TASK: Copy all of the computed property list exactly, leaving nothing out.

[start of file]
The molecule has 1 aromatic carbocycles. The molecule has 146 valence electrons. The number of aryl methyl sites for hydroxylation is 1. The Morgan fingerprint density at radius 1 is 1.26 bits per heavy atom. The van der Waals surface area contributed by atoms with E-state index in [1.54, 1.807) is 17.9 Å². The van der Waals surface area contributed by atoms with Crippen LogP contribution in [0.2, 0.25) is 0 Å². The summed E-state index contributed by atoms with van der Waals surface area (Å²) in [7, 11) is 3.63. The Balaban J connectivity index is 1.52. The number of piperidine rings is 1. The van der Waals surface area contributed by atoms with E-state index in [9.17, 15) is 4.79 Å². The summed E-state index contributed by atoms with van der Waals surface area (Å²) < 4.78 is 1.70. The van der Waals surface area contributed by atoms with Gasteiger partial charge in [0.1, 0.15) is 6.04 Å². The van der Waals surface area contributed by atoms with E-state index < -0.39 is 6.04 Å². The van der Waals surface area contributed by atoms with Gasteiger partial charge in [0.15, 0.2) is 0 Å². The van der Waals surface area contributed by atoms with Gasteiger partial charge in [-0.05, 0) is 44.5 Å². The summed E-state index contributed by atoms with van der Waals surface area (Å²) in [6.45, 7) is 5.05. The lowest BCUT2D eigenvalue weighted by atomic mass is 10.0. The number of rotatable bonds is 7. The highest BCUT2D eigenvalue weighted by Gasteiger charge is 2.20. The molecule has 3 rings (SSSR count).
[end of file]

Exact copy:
The molecule has 1 aromatic carbocycles. The molecule has 146 valence electrons. The number of aryl methyl sites for hydroxylation is 1. The Morgan fingerprint density at radius 1 is 1.26 bits per heavy atom. The van der Waals surface area contributed by atoms with E-state index in [1.54, 1.807) is 17.9 Å². The van der Waals surface area contributed by atoms with Crippen LogP contribution in [0.2, 0.25) is 0 Å². The summed E-state index contributed by atoms with van der Waals surface area (Å²) in [7, 11) is 3.63. The Balaban J connectivity index is 1.52. The number of piperidine rings is 1. The van der Waals surface area contributed by atoms with E-state index in [9.17, 15) is 4.79 Å². The summed E-state index contributed by atoms with van der Waals surface area (Å²) < 4.78 is 1.70. The van der Waals surface area contributed by atoms with Gasteiger partial charge in [0.1, 0.15) is 6.04 Å². The van der Waals surface area contributed by atoms with E-state index < -0.39 is 6.04 Å². The van der Waals surface area contributed by atoms with Gasteiger partial charge in [0.15, 0.2) is 0 Å². The van der Waals surface area contributed by atoms with Gasteiger partial charge in [-0.05, 0) is 44.5 Å². The summed E-state index contributed by atoms with van der Waals surface area (Å²) in [6.45, 7) is 5.05. The lowest BCUT2D eigenvalue weighted by atomic mass is 10.0. The number of rotatable bonds is 7. The highest BCUT2D eigenvalue weighted by Gasteiger charge is 2.20. The molecule has 3 rings (SSSR count).